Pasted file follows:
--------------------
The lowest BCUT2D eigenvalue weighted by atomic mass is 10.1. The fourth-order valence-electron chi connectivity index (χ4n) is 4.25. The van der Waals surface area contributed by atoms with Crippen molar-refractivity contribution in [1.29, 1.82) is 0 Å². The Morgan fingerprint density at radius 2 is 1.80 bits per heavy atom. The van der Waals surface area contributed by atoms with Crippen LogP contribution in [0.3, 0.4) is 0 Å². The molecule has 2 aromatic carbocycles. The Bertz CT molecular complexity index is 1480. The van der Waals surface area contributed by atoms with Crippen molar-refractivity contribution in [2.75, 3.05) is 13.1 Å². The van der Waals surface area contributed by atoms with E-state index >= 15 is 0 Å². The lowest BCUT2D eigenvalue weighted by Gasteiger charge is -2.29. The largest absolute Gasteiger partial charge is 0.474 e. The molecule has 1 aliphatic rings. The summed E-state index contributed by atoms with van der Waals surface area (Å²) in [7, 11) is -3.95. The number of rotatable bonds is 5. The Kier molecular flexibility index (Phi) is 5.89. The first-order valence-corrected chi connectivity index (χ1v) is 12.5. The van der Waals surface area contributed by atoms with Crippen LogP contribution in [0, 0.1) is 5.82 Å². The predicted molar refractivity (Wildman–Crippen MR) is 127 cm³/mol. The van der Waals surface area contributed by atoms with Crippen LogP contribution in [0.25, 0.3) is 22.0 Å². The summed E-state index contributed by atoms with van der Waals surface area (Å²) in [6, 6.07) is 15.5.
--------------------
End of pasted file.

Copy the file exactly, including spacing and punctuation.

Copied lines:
The lowest BCUT2D eigenvalue weighted by atomic mass is 10.1. The fourth-order valence-electron chi connectivity index (χ4n) is 4.25. The van der Waals surface area contributed by atoms with Crippen molar-refractivity contribution in [1.29, 1.82) is 0 Å². The Morgan fingerprint density at radius 2 is 1.80 bits per heavy atom. The van der Waals surface area contributed by atoms with Crippen LogP contribution in [0.3, 0.4) is 0 Å². The molecule has 2 aromatic carbocycles. The Bertz CT molecular complexity index is 1480. The van der Waals surface area contributed by atoms with Crippen molar-refractivity contribution in [2.75, 3.05) is 13.1 Å². The van der Waals surface area contributed by atoms with E-state index >= 15 is 0 Å². The lowest BCUT2D eigenvalue weighted by Gasteiger charge is -2.29. The largest absolute Gasteiger partial charge is 0.474 e. The molecule has 1 aliphatic rings. The summed E-state index contributed by atoms with van der Waals surface area (Å²) in [7, 11) is -3.95. The number of rotatable bonds is 5. The Kier molecular flexibility index (Phi) is 5.89. The first-order valence-corrected chi connectivity index (χ1v) is 12.5. The van der Waals surface area contributed by atoms with Crippen LogP contribution in [0, 0.1) is 5.82 Å². The predicted molar refractivity (Wildman–Crippen MR) is 127 cm³/mol. The van der Waals surface area contributed by atoms with Crippen LogP contribution in [0.25, 0.3) is 22.0 Å². The summed E-state index contributed by atoms with van der Waals surface area (Å²) in [6, 6.07) is 15.5.